IMPLEMENTATION OF DISCRETIZED VOLTAGE AND CURRENT EQUATIONS OF THE LINE

To calculate voltage at thevoltage nodes (k, k + 1, k + 2, …….) and at the time steps (n - 1, n, n + 1, ……..) and currents at current nodes

at time steps

the codes has been written and Eq. 7 and 8 are solved by iterating k for a fixed time and then iterating time. For example consider Fig. 3, if we have current

at point,

(meaning at current node on distance k + 1/2 and time n - 1/2) and voltage at point (k + 1, n) and voltage at point

we can calculate (by Eq. 7)
at point .

After that by Eq. 8, using this new current , current at point and voltage at point (k, n), we can calculate voltage at point (k, n + 1).

Fig. 2: Initial Gaussian voltage pulse for feeding the line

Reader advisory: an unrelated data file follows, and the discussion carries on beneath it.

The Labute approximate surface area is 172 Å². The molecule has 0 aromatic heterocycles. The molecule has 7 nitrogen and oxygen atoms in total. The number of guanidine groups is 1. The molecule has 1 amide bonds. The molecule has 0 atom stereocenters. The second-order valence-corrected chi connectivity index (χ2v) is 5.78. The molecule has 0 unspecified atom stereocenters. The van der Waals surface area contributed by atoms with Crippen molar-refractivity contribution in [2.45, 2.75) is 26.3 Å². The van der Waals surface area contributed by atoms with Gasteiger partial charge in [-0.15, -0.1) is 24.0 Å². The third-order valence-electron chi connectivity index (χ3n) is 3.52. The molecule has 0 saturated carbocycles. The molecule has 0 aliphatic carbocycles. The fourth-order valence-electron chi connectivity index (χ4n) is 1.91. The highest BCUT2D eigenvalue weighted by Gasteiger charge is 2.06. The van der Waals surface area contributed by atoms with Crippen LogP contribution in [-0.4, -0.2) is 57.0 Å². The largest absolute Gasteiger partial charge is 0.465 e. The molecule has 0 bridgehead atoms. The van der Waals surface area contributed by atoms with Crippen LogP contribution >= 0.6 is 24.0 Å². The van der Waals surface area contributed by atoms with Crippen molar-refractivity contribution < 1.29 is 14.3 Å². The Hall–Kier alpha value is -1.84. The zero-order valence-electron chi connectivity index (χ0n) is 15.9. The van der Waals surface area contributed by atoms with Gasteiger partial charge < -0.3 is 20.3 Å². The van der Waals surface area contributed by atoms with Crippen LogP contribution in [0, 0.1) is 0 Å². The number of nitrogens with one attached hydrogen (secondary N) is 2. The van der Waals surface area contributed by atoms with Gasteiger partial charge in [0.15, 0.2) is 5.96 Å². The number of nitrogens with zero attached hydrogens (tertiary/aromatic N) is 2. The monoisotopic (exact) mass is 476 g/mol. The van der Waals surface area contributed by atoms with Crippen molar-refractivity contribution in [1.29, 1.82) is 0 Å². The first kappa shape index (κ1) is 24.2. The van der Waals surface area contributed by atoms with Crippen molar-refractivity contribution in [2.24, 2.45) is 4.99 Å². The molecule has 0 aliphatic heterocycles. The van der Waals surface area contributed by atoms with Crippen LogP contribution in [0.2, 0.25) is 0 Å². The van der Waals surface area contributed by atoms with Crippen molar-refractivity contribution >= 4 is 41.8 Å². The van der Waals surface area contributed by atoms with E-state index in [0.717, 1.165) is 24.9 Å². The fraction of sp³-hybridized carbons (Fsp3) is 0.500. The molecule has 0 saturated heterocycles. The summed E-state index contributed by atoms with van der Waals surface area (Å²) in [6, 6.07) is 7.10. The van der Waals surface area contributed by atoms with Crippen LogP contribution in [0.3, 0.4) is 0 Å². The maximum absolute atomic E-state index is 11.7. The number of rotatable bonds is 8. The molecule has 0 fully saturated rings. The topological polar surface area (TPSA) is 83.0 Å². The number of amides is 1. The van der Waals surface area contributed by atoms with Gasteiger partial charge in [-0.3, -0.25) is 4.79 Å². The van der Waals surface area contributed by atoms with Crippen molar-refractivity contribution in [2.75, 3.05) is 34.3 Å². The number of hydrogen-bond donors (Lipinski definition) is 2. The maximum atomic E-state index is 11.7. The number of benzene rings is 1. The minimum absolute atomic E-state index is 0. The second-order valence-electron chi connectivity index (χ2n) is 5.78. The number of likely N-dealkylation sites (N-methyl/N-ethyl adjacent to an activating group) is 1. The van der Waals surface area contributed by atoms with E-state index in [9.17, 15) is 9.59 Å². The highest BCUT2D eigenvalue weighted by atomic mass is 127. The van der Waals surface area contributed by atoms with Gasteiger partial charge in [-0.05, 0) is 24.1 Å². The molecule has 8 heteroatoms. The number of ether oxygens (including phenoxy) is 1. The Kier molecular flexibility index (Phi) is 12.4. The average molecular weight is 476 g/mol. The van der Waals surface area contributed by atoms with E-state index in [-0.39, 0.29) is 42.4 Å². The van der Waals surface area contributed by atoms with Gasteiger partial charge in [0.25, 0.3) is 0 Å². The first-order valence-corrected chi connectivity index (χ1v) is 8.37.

Fig. 3: Mesh for V-I transmission line

Initially, at t = 0 (n = 0), the Gaussian voltage pulse defines voltages at voltage node (k = 0, 1, 2, 3, …..) and currents at at current node

The parameters in code are:

m = 12
b = 10
Δz = 10-3
Δt = 10-12 sec
le = 80x10-3 m (lenght of the line)
Nt = 200 (number of time steps)
Nz = 100 (number of space steps)
Nu = le/Δz = 80 (number of position setps for whole length)

IMPLEMENTATION MATCHED LOAD AT END LOAD

When zL = z0 , matched load is provided and there is no reflection at the load. Such a load absorbs all received energy from the source. The characteristic of this load is similar to the line with infinite length.

Fig. 4: Voltage pulses at a) k = Nu/2 b) k = Nu - 1 c) k = Nu, when zL = z0 (matched load)

Fig. 5: Current pulses at a) k = Nu/2 b) k = Nu - 1 c) k = Nu, when zL = z0 (matched load)